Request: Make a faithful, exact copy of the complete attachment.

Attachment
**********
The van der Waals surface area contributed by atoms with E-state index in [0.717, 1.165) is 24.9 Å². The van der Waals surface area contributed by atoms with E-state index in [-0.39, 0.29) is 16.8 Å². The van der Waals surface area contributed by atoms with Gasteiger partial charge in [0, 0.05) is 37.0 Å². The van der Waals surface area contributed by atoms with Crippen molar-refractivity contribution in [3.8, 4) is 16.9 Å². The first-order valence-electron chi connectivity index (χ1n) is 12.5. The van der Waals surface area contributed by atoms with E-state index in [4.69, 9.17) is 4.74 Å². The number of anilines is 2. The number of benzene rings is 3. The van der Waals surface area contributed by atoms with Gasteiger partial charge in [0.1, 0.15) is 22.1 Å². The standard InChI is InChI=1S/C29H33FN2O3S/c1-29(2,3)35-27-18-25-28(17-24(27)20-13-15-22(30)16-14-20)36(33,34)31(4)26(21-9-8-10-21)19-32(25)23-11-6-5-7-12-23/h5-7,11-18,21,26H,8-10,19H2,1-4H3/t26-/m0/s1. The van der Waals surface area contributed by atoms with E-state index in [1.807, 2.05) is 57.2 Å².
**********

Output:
The van der Waals surface area contributed by atoms with E-state index in [0.717, 1.165) is 24.9 Å². The van der Waals surface area contributed by atoms with E-state index in [-0.39, 0.29) is 16.8 Å². The van der Waals surface area contributed by atoms with Gasteiger partial charge in [0, 0.05) is 37.0 Å². The van der Waals surface area contributed by atoms with Crippen molar-refractivity contribution in [3.8, 4) is 16.9 Å². The first-order valence-electron chi connectivity index (χ1n) is 12.5. The van der Waals surface area contributed by atoms with E-state index in [4.69, 9.17) is 4.74 Å². The number of anilines is 2. The number of benzene rings is 3. The van der Waals surface area contributed by atoms with Gasteiger partial charge in [0.1, 0.15) is 22.1 Å². The standard InChI is InChI=1S/C29H33FN2O3S/c1-29(2,3)35-27-18-25-28(17-24(27)20-13-15-22(30)16-14-20)36(33,34)31(4)26(21-9-8-10-21)19-32(25)23-11-6-5-7-12-23/h5-7,11-18,21,26H,8-10,19H2,1-4H3/t26-/m0/s1. The van der Waals surface area contributed by atoms with E-state index in [1.807, 2.05) is 57.2 Å².